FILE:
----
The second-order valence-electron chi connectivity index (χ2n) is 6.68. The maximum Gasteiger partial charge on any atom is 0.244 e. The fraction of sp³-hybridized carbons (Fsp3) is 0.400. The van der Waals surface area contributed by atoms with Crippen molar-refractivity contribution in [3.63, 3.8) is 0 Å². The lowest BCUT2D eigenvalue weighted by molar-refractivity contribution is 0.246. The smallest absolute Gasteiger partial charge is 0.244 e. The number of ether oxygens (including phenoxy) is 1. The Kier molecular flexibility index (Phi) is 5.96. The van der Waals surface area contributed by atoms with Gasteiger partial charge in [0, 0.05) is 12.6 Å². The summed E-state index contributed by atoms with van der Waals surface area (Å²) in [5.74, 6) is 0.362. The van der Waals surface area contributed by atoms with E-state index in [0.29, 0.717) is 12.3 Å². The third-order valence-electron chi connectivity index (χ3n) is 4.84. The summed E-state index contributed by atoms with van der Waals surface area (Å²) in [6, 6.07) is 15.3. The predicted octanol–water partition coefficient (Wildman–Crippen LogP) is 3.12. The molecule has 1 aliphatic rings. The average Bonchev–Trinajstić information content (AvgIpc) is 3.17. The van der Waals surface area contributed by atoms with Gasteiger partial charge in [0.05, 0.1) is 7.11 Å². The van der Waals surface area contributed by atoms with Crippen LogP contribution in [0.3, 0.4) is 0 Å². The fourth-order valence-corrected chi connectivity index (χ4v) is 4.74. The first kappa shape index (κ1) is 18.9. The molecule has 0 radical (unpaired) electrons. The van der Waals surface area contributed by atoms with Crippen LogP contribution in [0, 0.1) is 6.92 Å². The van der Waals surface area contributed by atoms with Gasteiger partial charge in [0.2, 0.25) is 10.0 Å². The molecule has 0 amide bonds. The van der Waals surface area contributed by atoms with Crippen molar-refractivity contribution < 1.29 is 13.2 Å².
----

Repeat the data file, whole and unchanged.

The second-order valence-electron chi connectivity index (χ2n) is 6.68. The maximum Gasteiger partial charge on any atom is 0.244 e. The fraction of sp³-hybridized carbons (Fsp3) is 0.400. The van der Waals surface area contributed by atoms with Crippen molar-refractivity contribution in [3.63, 3.8) is 0 Å². The lowest BCUT2D eigenvalue weighted by molar-refractivity contribution is 0.246. The smallest absolute Gasteiger partial charge is 0.244 e. The number of ether oxygens (including phenoxy) is 1. The Kier molecular flexibility index (Phi) is 5.96. The van der Waals surface area contributed by atoms with Gasteiger partial charge in [0, 0.05) is 12.6 Å². The summed E-state index contributed by atoms with van der Waals surface area (Å²) in [5.74, 6) is 0.362. The van der Waals surface area contributed by atoms with E-state index in [0.29, 0.717) is 12.3 Å². The third-order valence-electron chi connectivity index (χ3n) is 4.84. The summed E-state index contributed by atoms with van der Waals surface area (Å²) in [6, 6.07) is 15.3. The predicted octanol–water partition coefficient (Wildman–Crippen LogP) is 3.12. The molecule has 1 aliphatic rings. The average Bonchev–Trinajstić information content (AvgIpc) is 3.17. The van der Waals surface area contributed by atoms with Gasteiger partial charge in [0.05, 0.1) is 7.11 Å². The van der Waals surface area contributed by atoms with Crippen LogP contribution in [0.3, 0.4) is 0 Å². The fourth-order valence-corrected chi connectivity index (χ4v) is 4.74. The first kappa shape index (κ1) is 18.9. The molecule has 0 radical (unpaired) electrons. The van der Waals surface area contributed by atoms with Crippen LogP contribution in [0, 0.1) is 6.92 Å². The van der Waals surface area contributed by atoms with Gasteiger partial charge in [0.2, 0.25) is 10.0 Å². The molecule has 0 amide bonds. The van der Waals surface area contributed by atoms with Crippen molar-refractivity contribution < 1.29 is 13.2 Å².